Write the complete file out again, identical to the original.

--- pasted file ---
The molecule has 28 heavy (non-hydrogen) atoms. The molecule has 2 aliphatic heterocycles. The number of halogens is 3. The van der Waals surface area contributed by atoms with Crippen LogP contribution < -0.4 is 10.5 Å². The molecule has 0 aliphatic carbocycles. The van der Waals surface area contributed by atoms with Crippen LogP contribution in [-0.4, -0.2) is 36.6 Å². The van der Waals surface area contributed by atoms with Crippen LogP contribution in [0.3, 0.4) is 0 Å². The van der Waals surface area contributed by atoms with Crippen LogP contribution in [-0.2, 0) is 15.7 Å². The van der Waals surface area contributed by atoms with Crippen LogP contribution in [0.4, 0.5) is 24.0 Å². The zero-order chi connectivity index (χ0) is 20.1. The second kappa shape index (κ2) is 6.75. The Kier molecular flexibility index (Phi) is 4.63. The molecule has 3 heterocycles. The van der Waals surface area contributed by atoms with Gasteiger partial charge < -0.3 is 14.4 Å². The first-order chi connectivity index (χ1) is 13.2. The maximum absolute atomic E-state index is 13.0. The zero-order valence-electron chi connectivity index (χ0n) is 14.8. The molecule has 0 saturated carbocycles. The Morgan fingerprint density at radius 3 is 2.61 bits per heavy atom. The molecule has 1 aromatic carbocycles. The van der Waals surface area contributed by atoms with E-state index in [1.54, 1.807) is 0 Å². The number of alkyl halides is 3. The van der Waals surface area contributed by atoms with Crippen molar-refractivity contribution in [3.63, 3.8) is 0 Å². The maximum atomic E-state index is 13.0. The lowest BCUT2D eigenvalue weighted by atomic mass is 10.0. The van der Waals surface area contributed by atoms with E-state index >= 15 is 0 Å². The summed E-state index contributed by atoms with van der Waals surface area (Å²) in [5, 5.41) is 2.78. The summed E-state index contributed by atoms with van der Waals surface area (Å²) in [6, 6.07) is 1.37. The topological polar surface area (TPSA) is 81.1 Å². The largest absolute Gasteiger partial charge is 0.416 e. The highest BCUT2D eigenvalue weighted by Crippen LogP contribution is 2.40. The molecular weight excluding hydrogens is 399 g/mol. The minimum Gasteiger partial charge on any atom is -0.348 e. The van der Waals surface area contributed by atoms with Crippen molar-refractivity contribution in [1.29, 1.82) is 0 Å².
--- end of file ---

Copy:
The molecule has 28 heavy (non-hydrogen) atoms. The molecule has 2 aliphatic heterocycles. The number of halogens is 3. The van der Waals surface area contributed by atoms with Crippen LogP contribution < -0.4 is 10.5 Å². The molecule has 0 aliphatic carbocycles. The van der Waals surface area contributed by atoms with Crippen LogP contribution in [-0.4, -0.2) is 36.6 Å². The van der Waals surface area contributed by atoms with Crippen LogP contribution in [0.3, 0.4) is 0 Å². The van der Waals surface area contributed by atoms with Crippen LogP contribution in [-0.2, 0) is 15.7 Å². The van der Waals surface area contributed by atoms with Crippen LogP contribution in [0.4, 0.5) is 24.0 Å². The zero-order chi connectivity index (χ0) is 20.1. The second kappa shape index (κ2) is 6.75. The Kier molecular flexibility index (Phi) is 4.63. The molecule has 3 heterocycles. The van der Waals surface area contributed by atoms with Gasteiger partial charge < -0.3 is 14.4 Å². The first-order chi connectivity index (χ1) is 13.2. The maximum absolute atomic E-state index is 13.0. The zero-order valence-electron chi connectivity index (χ0n) is 14.8. The molecule has 0 saturated carbocycles. The Morgan fingerprint density at radius 3 is 2.61 bits per heavy atom. The molecule has 1 aromatic carbocycles. The van der Waals surface area contributed by atoms with E-state index in [1.54, 1.807) is 0 Å². The number of alkyl halides is 3. The van der Waals surface area contributed by atoms with Crippen molar-refractivity contribution in [3.63, 3.8) is 0 Å². The maximum atomic E-state index is 13.0. The lowest BCUT2D eigenvalue weighted by atomic mass is 10.0. The van der Waals surface area contributed by atoms with E-state index >= 15 is 0 Å². The summed E-state index contributed by atoms with van der Waals surface area (Å²) in [5, 5.41) is 2.78. The summed E-state index contributed by atoms with van der Waals surface area (Å²) in [6, 6.07) is 1.37. The topological polar surface area (TPSA) is 81.1 Å². The largest absolute Gasteiger partial charge is 0.416 e. The highest BCUT2D eigenvalue weighted by Crippen LogP contribution is 2.40. The molecular weight excluding hydrogens is 399 g/mol. The minimum Gasteiger partial charge on any atom is -0.348 e. The van der Waals surface area contributed by atoms with Crippen molar-refractivity contribution in [1.29, 1.82) is 0 Å².